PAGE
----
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Cablegate: Moroccan Imams to Receive Education in Sexually Transmitted

VZCZCXRO6560
RR RUEHBC RUEHDE RUEHKUK
DE RUEHRB #1377 2011629
ZNR UUUUU ZZH
R 201629Z JUL 06
FM AMEMBASSY RABAT
TO RUEHC/SECSTATE WASHDC 4285
INFO RUEHCL/AMCONSUL CASABLANCA 1912
RUEHEE/ARAB LEAGUE COLLECTIVE
RUEHLO/AMEMBASSY LONDON 3024
RUEHFR/AMEMBASSY PARIS 4295
RUEHNK/AMEMBASSY NOUAKCHOTT 3241

UNCLAS RABAT 001377

SIPDIS

SIPDIS

E.O. 12958: N/A
TAGS: KHIV KISL PHUM PGOV MO
SUBJECT: MOROCCAN IMAMS TO RECEIVE EDUCATION IN SEXUALLY TRANSMITTED
DISEASES


1. Summary: Moroccan Imams will begin receiving awareness training
as part of the GOM's fight against HIV/AIDS and sexually transmitted
diseases (STDs) beginning in Sept 2006. The voluntary training
represents a joint initiative by the Ministries of Islamic Affairs
(MIA) and Health (MOH), and consists of classes covering human
anatomy and the means of HIV transmission. It will not include
discussion on the use of condoms. The training will be conducted by
a Moroccan NGO, the Moroccan League Against Sexually Transmitted
Diseases (LMLMST), and is part of the GOM's efforts to aggressively
combat the spread of HIV while respecting traditional Muslim values.
The involvement of religious leaders builds upon the 2004 Cairo
Declaration calling for religious institutions to provide economic
and spiritual support to people infected with HIV. End Summary.

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Imam Training Part of Broad Government Campaign
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2. As reported in the French language weekly, Le Journal
Hebdomadaire, a Moroccan NGO (LMLMST) is slated to begin an
educational initiative in September 2006 for Imams and Morchidates
(women religious educators in mosques). The training will cover the
transmission of the HIV virus with the intent of sensitizing one of
the most important forces in Moroccan social and religious life to
the realities of HIV/AIDS. The plan is for the Imams and
Morchidates, whose participation is voluntarily, to receive basic
HIV and STD training in order to increase awareness and to change
traditional Muslim perceptions related to STDs. In Morocco, as well
as other Arab countries, many issues connected with the HIV epidemic
and sexuality in general have been taboo, and STDs have often been
perceived as a punishment from God.

3. Professor Mohamed Belkebir, a sociologist in charge of this
program for LMLMST, told Econ FSN the program is intended as the
first-step in providing the religious community with factual
information concerning prevention, transmission, and consequences of
STDs. He stressed that at this stage the role of condoms will not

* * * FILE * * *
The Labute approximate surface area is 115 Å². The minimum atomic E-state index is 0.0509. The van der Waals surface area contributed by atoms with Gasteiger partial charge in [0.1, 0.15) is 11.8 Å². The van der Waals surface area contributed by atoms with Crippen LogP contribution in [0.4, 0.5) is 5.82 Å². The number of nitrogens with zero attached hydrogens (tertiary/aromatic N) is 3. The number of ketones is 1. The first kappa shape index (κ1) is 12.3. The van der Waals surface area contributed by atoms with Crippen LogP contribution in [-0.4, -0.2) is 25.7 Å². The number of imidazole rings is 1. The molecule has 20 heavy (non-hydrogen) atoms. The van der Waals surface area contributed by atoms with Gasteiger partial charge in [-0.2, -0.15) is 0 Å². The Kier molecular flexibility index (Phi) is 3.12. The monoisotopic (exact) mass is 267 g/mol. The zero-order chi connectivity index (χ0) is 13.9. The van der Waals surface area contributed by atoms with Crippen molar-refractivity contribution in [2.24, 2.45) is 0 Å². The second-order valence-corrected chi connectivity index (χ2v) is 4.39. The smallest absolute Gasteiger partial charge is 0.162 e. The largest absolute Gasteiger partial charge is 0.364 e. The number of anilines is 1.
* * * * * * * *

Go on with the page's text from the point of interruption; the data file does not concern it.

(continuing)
be included. The initiative builds upon the 2004 UNDP Cairo
Declaration, signed by religious leaders from 19 Arab countries,
which declared that people with HIV/AIDS should receive economic,
psychological, and spiritual support from religious institutions.

4. In June 2006, the GOM highlighted its HIV/AIDS prevention and
treatment efforts through a high profile appearance of Princess
Lalla Salma, and Minister of Health Mohammed Cheikh Biadillah at the
UN AIDS conference in New York. At the conference, Biadillah
emphasized that the implementation of any strategy against the
spread of HIV/AIDS required a partnership between civil society and
the government, as well as durable funding. Good to his word, the
Imam training initiative represents a government-civil partnership
among the MOH, the MIA, and LMLMST, with funding provided by the
Global Fund, an international NGO combating AIDS.

--------------------------------------------
Growing Infection Rate In Women Raises Alarm
--------------------------------------------

5. The GOM seeks to avoid a potential health crisis in Morocco.
While the HIV prevalence rate is below 0.15 percent (well under the
9 percent adult prevalence rate for much of Africa), Morocco has a
high rate of STDs and a high influx of refugees, two major risk
factors for the spread of HIV. In addition, observers point to a
sharp increase (over 30 percent in the past 5 years) in infection
rate among women, both inside and outside of marriage.

6. Because of low literacy rates in Morocco and the widespread
taboos about discussing sex and sexuality in public, AIDS educators
are seeking to take advantage of the Imams' moral authority.
However, a recent survey released by the MIA and the MOH revealed
that of 360 surveyed Imams, the majority were either unaware or
ignored the medical aspects, causes, and effects of HIV infection.
On the positive side, the majority of those surveyed expressed
enthusiasm and interest in participating in the program.

7. Comment. The inclusion of Islamic leaders in the fight against
HIV/AIDS is a significant initiative by the GOM and serves as
another example of Morocco's moderate Muslim views. Throughout much
of the Arab world, HIV is still considered a curse from God and
those infected suffer from alienation and stigmatization. The
results of the 360 Imams surveyed underscore the need for this
program, and highlight the general state of HIV and STD
misunderstanding throughout much of the region. However, failure to
address the role of condoms in preventing sexually transmitted
diseases appears to be a serious shortcoming of this otherwise
positive initiative. End Comment.

RILEY

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